This prequel to writer/director Matthew Vaughn’s previous comedy/action/adventure reveals the origins of the super-secret British agency headquartered in a discreet tailor’s shop on London’s fashionable Savile Row.
Set during World War I, the irreverent story revolves around Orlando, Duke of Oxford (Ralph Fiennes), who is determined to prevent a nefarious cabal, led by The Shepherd, from annihilating Europe’s ruling class and creating anarchy.
Taking liberties with actual history, he and his patriotic son Conrad (Harris Dickinson) were riding in the carriage of Austria’s Archduke Franz Ferdinand when he’s assassinated by Gavrilo Princip in Sarajevo.
In a bizarre bit of casting, Tom Hollander plays three first-cousins: England’s King George, Germany’s Kaiser Wilhelm and Russia’s Tsar Nicholas. Plus, there’s Charles Dance as Orlando’s war-minister mentor, Lord Kitchener.
Clues lead Orlando, accompanied by his loyal bodyguard Shola (Djimon Hounsou), to Russia, where he encounters the mad monk Grigori Rasputin (Rhys Ifans), who greets him with “Take your trousers off and sit down,” before licking a battle wound on the aristocrat’s thigh.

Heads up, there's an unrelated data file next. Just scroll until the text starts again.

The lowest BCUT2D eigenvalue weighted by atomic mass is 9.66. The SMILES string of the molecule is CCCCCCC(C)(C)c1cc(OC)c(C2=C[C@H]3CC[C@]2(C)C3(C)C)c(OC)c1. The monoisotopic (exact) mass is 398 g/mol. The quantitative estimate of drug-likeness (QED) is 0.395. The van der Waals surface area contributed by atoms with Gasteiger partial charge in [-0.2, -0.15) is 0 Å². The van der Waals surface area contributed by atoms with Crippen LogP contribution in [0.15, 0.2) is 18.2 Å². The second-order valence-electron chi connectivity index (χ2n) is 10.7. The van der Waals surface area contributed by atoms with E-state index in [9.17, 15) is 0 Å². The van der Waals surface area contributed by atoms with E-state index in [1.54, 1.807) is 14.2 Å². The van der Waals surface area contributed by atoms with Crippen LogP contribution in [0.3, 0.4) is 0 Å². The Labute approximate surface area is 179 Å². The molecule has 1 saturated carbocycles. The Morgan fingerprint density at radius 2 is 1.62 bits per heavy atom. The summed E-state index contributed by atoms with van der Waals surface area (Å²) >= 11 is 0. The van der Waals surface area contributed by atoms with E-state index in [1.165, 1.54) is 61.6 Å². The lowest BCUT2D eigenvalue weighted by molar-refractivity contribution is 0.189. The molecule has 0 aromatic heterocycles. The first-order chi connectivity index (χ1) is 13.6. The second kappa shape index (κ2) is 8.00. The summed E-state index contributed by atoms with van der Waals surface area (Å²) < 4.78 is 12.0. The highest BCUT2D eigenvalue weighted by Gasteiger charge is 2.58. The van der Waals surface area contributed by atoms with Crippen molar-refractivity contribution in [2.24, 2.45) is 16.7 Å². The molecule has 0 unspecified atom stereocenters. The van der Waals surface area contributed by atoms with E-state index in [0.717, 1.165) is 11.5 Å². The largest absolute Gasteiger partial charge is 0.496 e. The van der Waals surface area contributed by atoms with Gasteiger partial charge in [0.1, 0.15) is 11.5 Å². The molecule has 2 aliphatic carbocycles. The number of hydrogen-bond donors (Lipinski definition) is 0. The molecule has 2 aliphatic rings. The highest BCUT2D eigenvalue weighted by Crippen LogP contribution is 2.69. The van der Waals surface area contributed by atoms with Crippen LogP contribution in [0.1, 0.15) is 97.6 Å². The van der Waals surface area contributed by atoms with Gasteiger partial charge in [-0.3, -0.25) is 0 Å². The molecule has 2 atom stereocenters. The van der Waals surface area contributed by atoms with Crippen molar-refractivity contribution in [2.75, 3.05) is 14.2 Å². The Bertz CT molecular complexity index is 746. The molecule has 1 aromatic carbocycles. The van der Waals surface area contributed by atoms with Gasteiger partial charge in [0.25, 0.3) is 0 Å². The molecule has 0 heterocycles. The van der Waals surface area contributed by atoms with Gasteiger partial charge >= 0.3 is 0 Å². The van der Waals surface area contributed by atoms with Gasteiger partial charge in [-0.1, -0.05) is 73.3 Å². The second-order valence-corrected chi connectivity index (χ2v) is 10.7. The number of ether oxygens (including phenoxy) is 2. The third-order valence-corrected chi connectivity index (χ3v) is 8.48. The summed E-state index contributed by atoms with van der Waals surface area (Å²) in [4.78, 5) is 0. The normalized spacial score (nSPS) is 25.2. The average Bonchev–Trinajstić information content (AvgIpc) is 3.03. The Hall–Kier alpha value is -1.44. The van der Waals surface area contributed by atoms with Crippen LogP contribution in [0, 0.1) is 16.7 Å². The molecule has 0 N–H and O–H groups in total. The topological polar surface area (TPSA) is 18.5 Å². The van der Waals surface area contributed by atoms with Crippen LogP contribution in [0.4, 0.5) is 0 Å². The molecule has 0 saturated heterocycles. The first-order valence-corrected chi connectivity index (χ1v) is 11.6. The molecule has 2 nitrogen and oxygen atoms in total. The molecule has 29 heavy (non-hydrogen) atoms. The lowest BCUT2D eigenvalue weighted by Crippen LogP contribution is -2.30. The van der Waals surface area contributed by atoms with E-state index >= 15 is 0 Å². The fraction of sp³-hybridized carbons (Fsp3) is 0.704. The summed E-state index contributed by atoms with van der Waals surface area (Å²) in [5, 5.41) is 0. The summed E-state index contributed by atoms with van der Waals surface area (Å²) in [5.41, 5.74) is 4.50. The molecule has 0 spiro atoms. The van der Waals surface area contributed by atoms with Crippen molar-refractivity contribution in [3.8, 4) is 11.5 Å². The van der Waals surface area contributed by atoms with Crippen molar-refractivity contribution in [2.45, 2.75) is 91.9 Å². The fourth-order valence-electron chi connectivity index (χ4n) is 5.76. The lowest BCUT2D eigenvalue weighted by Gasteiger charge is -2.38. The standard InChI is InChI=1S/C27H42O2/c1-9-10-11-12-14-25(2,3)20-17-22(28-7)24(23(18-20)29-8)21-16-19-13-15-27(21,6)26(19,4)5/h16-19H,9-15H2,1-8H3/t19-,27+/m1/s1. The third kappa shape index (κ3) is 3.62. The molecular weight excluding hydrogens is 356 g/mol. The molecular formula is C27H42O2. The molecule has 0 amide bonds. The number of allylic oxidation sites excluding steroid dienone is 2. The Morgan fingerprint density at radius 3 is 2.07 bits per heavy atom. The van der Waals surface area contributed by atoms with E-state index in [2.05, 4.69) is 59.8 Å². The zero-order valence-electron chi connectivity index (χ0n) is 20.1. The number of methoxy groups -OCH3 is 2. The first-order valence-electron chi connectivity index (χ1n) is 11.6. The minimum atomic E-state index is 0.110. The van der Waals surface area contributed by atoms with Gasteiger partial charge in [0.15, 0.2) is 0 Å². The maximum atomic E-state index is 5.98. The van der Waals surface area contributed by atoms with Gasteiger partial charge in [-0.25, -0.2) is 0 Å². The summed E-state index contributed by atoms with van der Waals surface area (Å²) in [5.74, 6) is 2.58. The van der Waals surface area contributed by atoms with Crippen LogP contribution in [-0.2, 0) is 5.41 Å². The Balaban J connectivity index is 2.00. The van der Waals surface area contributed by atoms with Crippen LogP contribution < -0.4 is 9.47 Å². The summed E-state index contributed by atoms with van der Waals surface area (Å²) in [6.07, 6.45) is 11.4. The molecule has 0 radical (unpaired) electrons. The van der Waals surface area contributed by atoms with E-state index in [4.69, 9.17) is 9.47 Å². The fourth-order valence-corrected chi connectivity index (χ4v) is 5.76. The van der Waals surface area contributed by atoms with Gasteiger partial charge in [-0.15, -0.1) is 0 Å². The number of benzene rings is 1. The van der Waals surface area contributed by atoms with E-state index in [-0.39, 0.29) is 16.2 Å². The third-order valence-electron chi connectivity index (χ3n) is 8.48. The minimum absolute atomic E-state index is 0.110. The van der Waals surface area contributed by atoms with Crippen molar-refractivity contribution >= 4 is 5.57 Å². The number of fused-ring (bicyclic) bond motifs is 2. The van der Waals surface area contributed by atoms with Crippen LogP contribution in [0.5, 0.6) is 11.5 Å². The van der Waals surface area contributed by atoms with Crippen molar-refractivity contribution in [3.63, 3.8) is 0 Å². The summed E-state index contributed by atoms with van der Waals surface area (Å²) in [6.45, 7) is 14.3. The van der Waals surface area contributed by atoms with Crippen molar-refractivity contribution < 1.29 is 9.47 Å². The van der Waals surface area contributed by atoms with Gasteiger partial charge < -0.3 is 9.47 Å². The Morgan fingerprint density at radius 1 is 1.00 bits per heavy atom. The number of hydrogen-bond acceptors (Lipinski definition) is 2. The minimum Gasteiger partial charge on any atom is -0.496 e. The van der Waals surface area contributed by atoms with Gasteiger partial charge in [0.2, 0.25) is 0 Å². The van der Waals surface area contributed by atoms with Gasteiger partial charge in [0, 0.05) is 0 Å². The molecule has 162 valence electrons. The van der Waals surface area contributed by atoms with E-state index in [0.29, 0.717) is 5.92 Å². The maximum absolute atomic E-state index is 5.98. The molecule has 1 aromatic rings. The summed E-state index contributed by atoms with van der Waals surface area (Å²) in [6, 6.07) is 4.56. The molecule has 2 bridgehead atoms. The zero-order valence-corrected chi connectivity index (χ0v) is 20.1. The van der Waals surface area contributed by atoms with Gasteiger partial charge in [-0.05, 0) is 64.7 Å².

Weird – to say the very least – heralding an elaborate dance/fight sequence, set to the 1812 Overture.
As the swashbuckling plot progresses, villainous Rasputin’s legendary resilience is tested…and he’s not even the mysterious mastermind.
Problem is: the tone of Matthew Vaughn & Karl Gajdusek’s convoluted script is inconsistent and, therefore, confusing, bouncing between colonialism and pacifism, as pithy Orlando proclaims, “Nobility never came from chivalry. It came from being tough and ruthless.”
Yet, kudos to them for slyly inserting a super-efficient nanny (Gemma Arterton) who has organized a network of domestic servant-spies. But bickering Colin Firth’s Harry Hart and Taron Egerton’s Eggsy are sorely missed.
Do wait for a pivotal mid-credits scene, involving Erik-Jan Hanussen (Daniel Bruhl), Vladimir Lenin (August Diehl) and Adolf Hitler (David Kross).
FYI: The Kingsman concept can be traced back to Icon Comics, a Marvel imprint.
On the Granger Gauge of 1 to 10, The King’s Man is an absurdly frenzied 5, exclusively in theaters.